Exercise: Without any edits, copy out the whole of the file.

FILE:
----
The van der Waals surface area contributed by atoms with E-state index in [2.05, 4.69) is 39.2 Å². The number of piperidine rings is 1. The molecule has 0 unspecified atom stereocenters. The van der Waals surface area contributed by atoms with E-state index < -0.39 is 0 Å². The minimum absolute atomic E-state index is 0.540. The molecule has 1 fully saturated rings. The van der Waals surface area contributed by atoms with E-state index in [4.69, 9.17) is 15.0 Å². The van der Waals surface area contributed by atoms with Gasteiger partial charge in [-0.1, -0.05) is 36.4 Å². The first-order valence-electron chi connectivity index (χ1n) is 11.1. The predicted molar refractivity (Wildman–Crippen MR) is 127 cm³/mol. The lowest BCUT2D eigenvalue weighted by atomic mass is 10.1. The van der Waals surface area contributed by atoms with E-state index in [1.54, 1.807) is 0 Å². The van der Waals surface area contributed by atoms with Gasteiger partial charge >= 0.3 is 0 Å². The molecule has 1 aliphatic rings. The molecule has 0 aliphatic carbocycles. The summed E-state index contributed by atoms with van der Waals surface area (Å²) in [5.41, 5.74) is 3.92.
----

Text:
The van der Waals surface area contributed by atoms with E-state index in [2.05, 4.69) is 39.2 Å². The number of piperidine rings is 1. The molecule has 0 unspecified atom stereocenters. The van der Waals surface area contributed by atoms with E-state index < -0.39 is 0 Å². The minimum absolute atomic E-state index is 0.540. The molecule has 1 fully saturated rings. The van der Waals surface area contributed by atoms with E-state index in [4.69, 9.17) is 15.0 Å². The van der Waals surface area contributed by atoms with Gasteiger partial charge in [-0.1, -0.05) is 36.4 Å². The first-order valence-electron chi connectivity index (χ1n) is 11.1. The predicted molar refractivity (Wildman–Crippen MR) is 127 cm³/mol. The lowest BCUT2D eigenvalue weighted by atomic mass is 10.1. The van der Waals surface area contributed by atoms with E-state index in [1.54, 1.807) is 0 Å². The van der Waals surface area contributed by atoms with Gasteiger partial charge >= 0.3 is 0 Å². The molecule has 1 aliphatic rings. The molecule has 0 aliphatic carbocycles. The summed E-state index contributed by atoms with van der Waals surface area (Å²) in [5.41, 5.74) is 3.92.